Policeman says he struggled with suspect who was trying to scatter drug powder in the street

Officer says he ended up coated in brown powder

A policeman described in court on Wednesday how he struggled with an alleged drug trafficker to stop him from disposing of the drug, which was in powder form.

The officer was testifying in the trial by jury of 34-year old Herman McKay, who stands accused of being in possession of some half a kilogram of heroin in circumstances which indicated that it was not for his personal use.

Mr McKay was arrested by the police in Marsa in August 2007 and allegedly tried to throw away the drug from his car. 

The police constable said he had accompanied another officer to Triq is-Serkin, Marsa, acting upon information of drug activity in which Herman McKay was involved.

Arriving on site, the policeman recalled how he had seen another officer speaking to a group of some five or seven individuals, while another man, later identified as Mr McKay had been taken aside by another police officer for questioning.

Mr McKay had first tried to throw away the key of his Mercedes, parked a short distance away.

The police picked it up and as they opened the car, Mr McKay, who appeared agitated, told the officer not to damage it. 

Suddenly, Mr McKay drew a brown package containing two bags with brownish powder from an open armrest in the car. As the two officers looked on, Mr McKay bit into one bag, punctured the plastic and scattered its contents over the dusty, gravel road.

The officer said he struggled with Mr McKay, who was evidently trying to get rid of evidence. He pulled him out of the vehicle and they fell backward onto the dusty road.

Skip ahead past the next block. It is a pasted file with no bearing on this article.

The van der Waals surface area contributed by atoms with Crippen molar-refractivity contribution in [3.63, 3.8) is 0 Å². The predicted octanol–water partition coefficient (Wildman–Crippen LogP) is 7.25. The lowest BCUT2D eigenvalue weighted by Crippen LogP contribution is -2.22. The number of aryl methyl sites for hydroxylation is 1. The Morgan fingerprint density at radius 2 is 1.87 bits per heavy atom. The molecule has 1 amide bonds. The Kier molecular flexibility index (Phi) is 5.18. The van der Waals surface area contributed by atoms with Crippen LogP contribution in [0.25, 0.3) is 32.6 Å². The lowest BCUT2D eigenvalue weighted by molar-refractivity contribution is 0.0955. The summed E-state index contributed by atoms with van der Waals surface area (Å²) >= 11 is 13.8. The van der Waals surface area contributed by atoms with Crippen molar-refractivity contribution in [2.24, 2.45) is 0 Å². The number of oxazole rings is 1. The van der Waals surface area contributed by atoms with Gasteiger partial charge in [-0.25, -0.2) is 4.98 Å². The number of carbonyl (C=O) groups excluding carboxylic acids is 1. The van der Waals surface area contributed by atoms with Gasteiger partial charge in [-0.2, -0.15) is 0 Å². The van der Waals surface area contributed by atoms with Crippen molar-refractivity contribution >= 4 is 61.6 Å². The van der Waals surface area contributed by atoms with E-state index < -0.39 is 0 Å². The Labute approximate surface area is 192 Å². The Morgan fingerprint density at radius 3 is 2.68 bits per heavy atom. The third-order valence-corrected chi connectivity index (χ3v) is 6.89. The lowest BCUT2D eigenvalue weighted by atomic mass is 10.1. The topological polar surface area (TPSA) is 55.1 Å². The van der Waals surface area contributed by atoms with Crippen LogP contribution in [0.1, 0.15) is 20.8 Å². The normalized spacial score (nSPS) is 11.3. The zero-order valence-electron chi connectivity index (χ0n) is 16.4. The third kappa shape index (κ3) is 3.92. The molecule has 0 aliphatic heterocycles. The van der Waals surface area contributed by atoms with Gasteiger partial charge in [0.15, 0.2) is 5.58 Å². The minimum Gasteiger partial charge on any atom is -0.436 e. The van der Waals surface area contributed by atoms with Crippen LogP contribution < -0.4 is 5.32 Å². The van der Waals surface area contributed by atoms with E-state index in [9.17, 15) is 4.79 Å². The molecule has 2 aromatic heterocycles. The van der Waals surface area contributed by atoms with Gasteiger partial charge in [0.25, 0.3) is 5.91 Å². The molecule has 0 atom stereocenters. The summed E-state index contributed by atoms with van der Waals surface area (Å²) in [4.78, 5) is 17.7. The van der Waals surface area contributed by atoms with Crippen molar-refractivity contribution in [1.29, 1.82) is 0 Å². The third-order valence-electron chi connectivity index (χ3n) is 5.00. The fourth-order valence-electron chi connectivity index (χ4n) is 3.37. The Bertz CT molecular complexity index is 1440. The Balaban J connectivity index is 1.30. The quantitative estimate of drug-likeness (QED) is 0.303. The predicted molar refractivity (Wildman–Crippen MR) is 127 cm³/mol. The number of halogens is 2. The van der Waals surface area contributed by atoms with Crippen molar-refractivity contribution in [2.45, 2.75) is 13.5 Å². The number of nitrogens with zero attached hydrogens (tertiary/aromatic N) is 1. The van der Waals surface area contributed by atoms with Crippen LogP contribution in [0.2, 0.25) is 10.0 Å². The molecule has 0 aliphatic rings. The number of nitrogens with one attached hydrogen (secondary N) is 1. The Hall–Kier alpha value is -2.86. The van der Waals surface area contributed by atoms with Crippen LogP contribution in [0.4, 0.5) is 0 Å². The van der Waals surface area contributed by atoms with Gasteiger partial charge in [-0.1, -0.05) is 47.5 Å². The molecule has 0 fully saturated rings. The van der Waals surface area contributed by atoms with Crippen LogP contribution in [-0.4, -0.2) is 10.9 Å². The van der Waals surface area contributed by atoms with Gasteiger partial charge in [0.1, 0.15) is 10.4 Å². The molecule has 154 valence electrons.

“It all happened in a split second,” the officer said, adding that he had no idea as to what had become of the second bag.  

Questioned as to how a suspect had been given sufficient time to do all this under the watchful eyes of two policemen, the witness admitted that “one learns from one’s mistakes.”

In the course of the scuffle, the constable said, he had ended up like a ‘fish coated in flour,’ sprinkled all over with the suspected drug, so much so that he had to be driven home by a fellow officer after having helped to salvage what they could of the scattered drug. They covered the brownish patches with cardboard boxes, newspapers and anything else they could lay hands on.

“It was the best we could do at the time,” explained the witness, pointing out that it had been slightly windy on the day.

Shown a faded and folded newspaper exhibited in the records of the case, the constable could not quite confirm that it was one of the papers used but remarked that the date ‘August 17, 2007’ was rather indicative.

When pressed under cross-examination as to how come none of these details had been revealed when he testified before a magistrate in 2009, two years after the alleged crime ‘when his memory must have been clearer’, the constable said  that he had only testified for ‘some two or three minutes’ and had not been asked any ‘specific questions.’

Mr Justice Antonio Mizzi asked the constable whether he had been photographed on site, coated in powder as he had described.

The constable said that he wasn't. 

Asked further by defence counsel whether the accused and his car had been photographed, the officer’s reply was “I don’t know.”

“Are you telling me the truth?” was the judge’s direct question, to which the witness replied, “Yes, 100 per cent.”

“Where did you change your clothes? Where did you get them cleaned?” two of the jurors asked. “At home,” was the reply, before the officer stepped off the witness stand.

The trial continues.

Lawyers Elaine Mercieca and Justine Cilia from the Attorney General’s Office are prosecuting.

Lawyers Franco Debono and Marion Camilleri are defence counsel.

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